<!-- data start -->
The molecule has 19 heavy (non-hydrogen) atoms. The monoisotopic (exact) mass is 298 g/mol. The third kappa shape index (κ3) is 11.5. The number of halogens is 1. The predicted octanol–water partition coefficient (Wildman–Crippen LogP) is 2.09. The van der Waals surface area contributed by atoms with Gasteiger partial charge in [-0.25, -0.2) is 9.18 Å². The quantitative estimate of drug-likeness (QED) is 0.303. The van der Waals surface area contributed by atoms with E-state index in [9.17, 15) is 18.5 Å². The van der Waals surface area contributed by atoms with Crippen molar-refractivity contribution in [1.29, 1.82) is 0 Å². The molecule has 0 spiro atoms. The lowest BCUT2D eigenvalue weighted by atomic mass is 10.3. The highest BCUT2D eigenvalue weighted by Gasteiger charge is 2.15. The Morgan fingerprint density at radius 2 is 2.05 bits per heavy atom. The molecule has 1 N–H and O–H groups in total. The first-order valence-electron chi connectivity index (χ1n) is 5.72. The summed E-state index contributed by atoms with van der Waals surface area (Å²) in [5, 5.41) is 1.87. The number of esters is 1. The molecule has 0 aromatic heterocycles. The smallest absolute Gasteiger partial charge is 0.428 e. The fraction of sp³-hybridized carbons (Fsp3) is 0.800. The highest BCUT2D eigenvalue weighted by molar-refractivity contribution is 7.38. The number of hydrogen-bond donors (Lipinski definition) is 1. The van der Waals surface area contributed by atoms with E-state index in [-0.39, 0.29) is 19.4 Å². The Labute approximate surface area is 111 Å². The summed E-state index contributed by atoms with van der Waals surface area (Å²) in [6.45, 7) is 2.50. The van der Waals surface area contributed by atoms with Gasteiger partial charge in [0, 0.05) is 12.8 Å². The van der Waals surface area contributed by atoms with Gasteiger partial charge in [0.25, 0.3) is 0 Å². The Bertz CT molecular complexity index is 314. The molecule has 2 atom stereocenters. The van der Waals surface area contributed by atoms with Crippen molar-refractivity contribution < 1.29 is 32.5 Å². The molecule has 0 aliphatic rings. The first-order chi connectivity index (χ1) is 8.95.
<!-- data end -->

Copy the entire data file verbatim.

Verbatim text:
The molecule has 19 heavy (non-hydrogen) atoms. The monoisotopic (exact) mass is 298 g/mol. The third kappa shape index (κ3) is 11.5. The number of halogens is 1. The predicted octanol–water partition coefficient (Wildman–Crippen LogP) is 2.09. The van der Waals surface area contributed by atoms with Gasteiger partial charge in [-0.25, -0.2) is 9.18 Å². The quantitative estimate of drug-likeness (QED) is 0.303. The van der Waals surface area contributed by atoms with E-state index in [9.17, 15) is 18.5 Å². The van der Waals surface area contributed by atoms with Crippen molar-refractivity contribution in [1.29, 1.82) is 0 Å². The molecule has 0 spiro atoms. The lowest BCUT2D eigenvalue weighted by atomic mass is 10.3. The highest BCUT2D eigenvalue weighted by Gasteiger charge is 2.15. The Morgan fingerprint density at radius 2 is 2.05 bits per heavy atom. The molecule has 1 N–H and O–H groups in total. The first-order valence-electron chi connectivity index (χ1n) is 5.72. The summed E-state index contributed by atoms with van der Waals surface area (Å²) in [5, 5.41) is 1.87. The number of esters is 1. The molecule has 0 aromatic heterocycles. The smallest absolute Gasteiger partial charge is 0.428 e. The fraction of sp³-hybridized carbons (Fsp3) is 0.800. The highest BCUT2D eigenvalue weighted by molar-refractivity contribution is 7.38. The number of hydrogen-bond donors (Lipinski definition) is 1. The van der Waals surface area contributed by atoms with E-state index in [-0.39, 0.29) is 19.4 Å². The Labute approximate surface area is 111 Å². The summed E-state index contributed by atoms with van der Waals surface area (Å²) in [6.45, 7) is 2.50. The van der Waals surface area contributed by atoms with Gasteiger partial charge in [0, 0.05) is 12.8 Å². The van der Waals surface area contributed by atoms with Gasteiger partial charge in [0.25, 0.3) is 0 Å². The Bertz CT molecular complexity index is 314. The molecule has 2 atom stereocenters. The van der Waals surface area contributed by atoms with Crippen molar-refractivity contribution < 1.29 is 32.5 Å². The molecule has 0 aliphatic rings. The first-order chi connectivity index (χ1) is 8.95.